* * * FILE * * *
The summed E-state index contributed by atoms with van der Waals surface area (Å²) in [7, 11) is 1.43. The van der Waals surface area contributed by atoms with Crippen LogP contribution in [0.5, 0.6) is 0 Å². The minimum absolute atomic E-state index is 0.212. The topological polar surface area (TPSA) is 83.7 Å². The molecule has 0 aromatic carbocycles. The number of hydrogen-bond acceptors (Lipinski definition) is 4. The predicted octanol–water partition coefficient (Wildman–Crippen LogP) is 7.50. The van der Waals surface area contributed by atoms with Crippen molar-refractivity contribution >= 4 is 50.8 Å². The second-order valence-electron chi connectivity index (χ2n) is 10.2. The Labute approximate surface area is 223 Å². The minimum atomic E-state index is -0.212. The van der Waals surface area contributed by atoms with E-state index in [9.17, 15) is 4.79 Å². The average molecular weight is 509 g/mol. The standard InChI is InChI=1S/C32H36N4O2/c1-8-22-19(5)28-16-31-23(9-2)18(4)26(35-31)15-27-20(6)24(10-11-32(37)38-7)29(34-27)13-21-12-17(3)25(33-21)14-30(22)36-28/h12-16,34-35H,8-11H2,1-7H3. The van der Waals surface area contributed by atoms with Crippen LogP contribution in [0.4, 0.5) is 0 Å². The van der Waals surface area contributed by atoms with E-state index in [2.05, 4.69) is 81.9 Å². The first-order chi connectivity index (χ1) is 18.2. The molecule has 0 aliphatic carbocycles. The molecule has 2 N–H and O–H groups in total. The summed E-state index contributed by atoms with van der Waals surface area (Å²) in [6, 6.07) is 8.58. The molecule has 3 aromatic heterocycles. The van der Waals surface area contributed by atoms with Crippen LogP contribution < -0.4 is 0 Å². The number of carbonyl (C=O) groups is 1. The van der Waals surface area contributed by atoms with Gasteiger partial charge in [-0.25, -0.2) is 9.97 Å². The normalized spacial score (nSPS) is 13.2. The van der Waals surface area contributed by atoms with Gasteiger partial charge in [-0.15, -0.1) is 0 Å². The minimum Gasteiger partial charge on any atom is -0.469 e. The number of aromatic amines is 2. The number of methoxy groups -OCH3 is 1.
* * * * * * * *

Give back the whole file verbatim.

The summed E-state index contributed by atoms with van der Waals surface area (Å²) in [7, 11) is 1.43. The van der Waals surface area contributed by atoms with Crippen LogP contribution in [0.5, 0.6) is 0 Å². The minimum absolute atomic E-state index is 0.212. The topological polar surface area (TPSA) is 83.7 Å². The molecule has 0 aromatic carbocycles. The number of hydrogen-bond acceptors (Lipinski definition) is 4. The predicted octanol–water partition coefficient (Wildman–Crippen LogP) is 7.50. The van der Waals surface area contributed by atoms with Crippen molar-refractivity contribution >= 4 is 50.8 Å². The second-order valence-electron chi connectivity index (χ2n) is 10.2. The Labute approximate surface area is 223 Å². The minimum atomic E-state index is -0.212. The van der Waals surface area contributed by atoms with E-state index in [9.17, 15) is 4.79 Å². The average molecular weight is 509 g/mol. The standard InChI is InChI=1S/C32H36N4O2/c1-8-22-19(5)28-16-31-23(9-2)18(4)26(35-31)15-27-20(6)24(10-11-32(37)38-7)29(34-27)13-21-12-17(3)25(33-21)14-30(22)36-28/h12-16,34-35H,8-11H2,1-7H3. The van der Waals surface area contributed by atoms with Crippen LogP contribution in [0.4, 0.5) is 0 Å². The van der Waals surface area contributed by atoms with E-state index in [2.05, 4.69) is 81.9 Å². The first-order chi connectivity index (χ1) is 18.2. The molecule has 0 aliphatic carbocycles. The molecule has 2 N–H and O–H groups in total. The summed E-state index contributed by atoms with van der Waals surface area (Å²) in [6, 6.07) is 8.58. The molecule has 3 aromatic heterocycles. The van der Waals surface area contributed by atoms with Crippen LogP contribution < -0.4 is 0 Å². The number of carbonyl (C=O) groups is 1. The van der Waals surface area contributed by atoms with Gasteiger partial charge in [-0.25, -0.2) is 9.97 Å². The normalized spacial score (nSPS) is 13.2. The van der Waals surface area contributed by atoms with Gasteiger partial charge in [-0.15, -0.1) is 0 Å². The minimum Gasteiger partial charge on any atom is -0.469 e. The number of aromatic amines is 2. The number of methoxy groups -OCH3 is 1.